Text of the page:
- Kitase says the salary mechanic (in which students get paid periodically) as a chief reason why some people didn't like it
- he also believes the slow burn of the junction system annoyed people
- Kitase was inspired by Magic: The Gathering to create the Triple Triad minigame

Check out 'Inside FINAL FANTASY VIII Remastered', a newly released developer featurette giving a closer look at the game's development

Watch an exclusive and in-depth look at FINAL FANTASY VIII Remastered

Inside FINAL FANTASY VIII Remastered takes a look at some of the secrets and anecdotes from the development of the game, featuring interviews with Yoshinori Kitase (FINAL FANTASY VIII Director), Shinji Hashimoto (FINAL FANTASY VIII Producer) and Yusuke Naora (FINAL FANTASY VIII Art Director)

The sixth in an ongoing series of developer featurettes, “Inside FINAL FANTASY” takes viewers on a deep dive into the legacy of the series bringing together interviews with a variety of original creators, artists and developers.

FINAL FANTASY VIII Remastered is available now for the Nintendo Switch™ system

Final Fantasy VIII dev looks back on the freedom the team had to make changes, discusses the chance of a remake

It was a simpler time

Final Fantasy VIII is celebrating its 20th anniversary, which is why Famitsu reached out to Square-Enix's Yoshinori Kitase to talk about the game. In a snippet from the interview, Kitase opens up about how development of Final Fantasy games has changed in those 20 years.

I remember how we had more freedom when it comes to in-development changes back then. The FF series has a large development team now. This means after we’re done with the planning, it’s nearly impossible to make changes midway through.
Until after FFVIII, we were in an era where we had more leeway.

Also, the FF series is about fantasy, so we always try to challenge ourseles to avoid monotony. We pushed this concept pretty far with FFVIII, like with the salary system instead of killing monsters for money, or the Draw System.

After years and years of requests, Final Fantasy VII is getting a major remake. Could the same thing happen to Final Fantasy VIII? Kitase shared a scenario where he could see that happening.

Well, Final Fantasy VII Remake isn’t even out yet (bitter smile). Personally speaking, if the young staff members at Square Enix say they want to do a Final Fantasy VIII Remake then I’d like it to happen. FFVII Remake was born because everyone currently at Square Enix wanted to remake FFVII with our current technology. So rather than me, I hope the young staff will do a remake.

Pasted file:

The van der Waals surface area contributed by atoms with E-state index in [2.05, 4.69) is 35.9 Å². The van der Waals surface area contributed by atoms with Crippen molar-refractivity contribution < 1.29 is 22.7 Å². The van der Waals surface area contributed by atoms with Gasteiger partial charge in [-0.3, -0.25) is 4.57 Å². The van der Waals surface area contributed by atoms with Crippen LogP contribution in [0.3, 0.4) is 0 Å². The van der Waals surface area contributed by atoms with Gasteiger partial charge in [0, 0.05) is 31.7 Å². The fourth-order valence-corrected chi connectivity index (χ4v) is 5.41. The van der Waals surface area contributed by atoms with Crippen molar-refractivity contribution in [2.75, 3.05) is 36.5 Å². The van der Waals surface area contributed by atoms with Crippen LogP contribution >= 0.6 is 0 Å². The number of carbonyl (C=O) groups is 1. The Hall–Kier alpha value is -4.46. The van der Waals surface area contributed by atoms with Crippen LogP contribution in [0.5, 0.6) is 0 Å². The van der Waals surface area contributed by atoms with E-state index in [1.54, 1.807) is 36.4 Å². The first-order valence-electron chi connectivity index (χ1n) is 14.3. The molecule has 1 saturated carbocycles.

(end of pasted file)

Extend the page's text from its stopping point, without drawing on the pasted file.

Final Fantasy VIII dev explains the huge impact Final Fantasy VII's success had on the game

A seismic shift

Final Fantasy VII was a major moment in the Final Fantasy franchise. Probably the biggest moment the series has had to date. It was a huge breakthrough for the franchise, and forever turned it into a worldwide phenomenon. In a Famitsu interview with developer Kazushige Nojima, we learn just how much the success of Final Fantasy VII impacted the creation of Final Fantasy VIII.

Final Fantasy VII was a huge success outside Japan. So right from the start of Final Fantasy VIII’s development, one of our main objectives was making something that would be popular overseas. We didn’t have this in mind at all when making FFVII. So I changed my way of writing. For example, in Japanese, you can make a character speak without revealing their gender. You can use that, and make a reveal later about how that character was actually a woman. This isn’t possible in English as the translation will always use either “He” or “She”. Another example would be jokes. Until then, I only thought about Japanese players, so puns were not a problem. But I heard the translators had a lot of trouble with that when translating FFVII. So we tried our best to write FFVIII‘s scenario in a way that would be easier to translate.

With the bonus I got with FFVII, I bought a PC and started browsing the net. I was curious about what players thought of Square’s games so I started reading FFVII bulletin boards. The negative remarks which came back the most where “there’s too many flashbacks” and “the story is too sad”. Taking this into account, I decided to write for FFVIII a story where none of the main characters would die. And I really like using flashbacks, giving puzzle pieces to the players. And then make the players realize what really happened later on. Trying to have less falshbacks is how I thought about the story trick with Laguna’s parts. These scenes makes you believe they’re happening at the same time, but you only realize later on they’re actually flashbacks.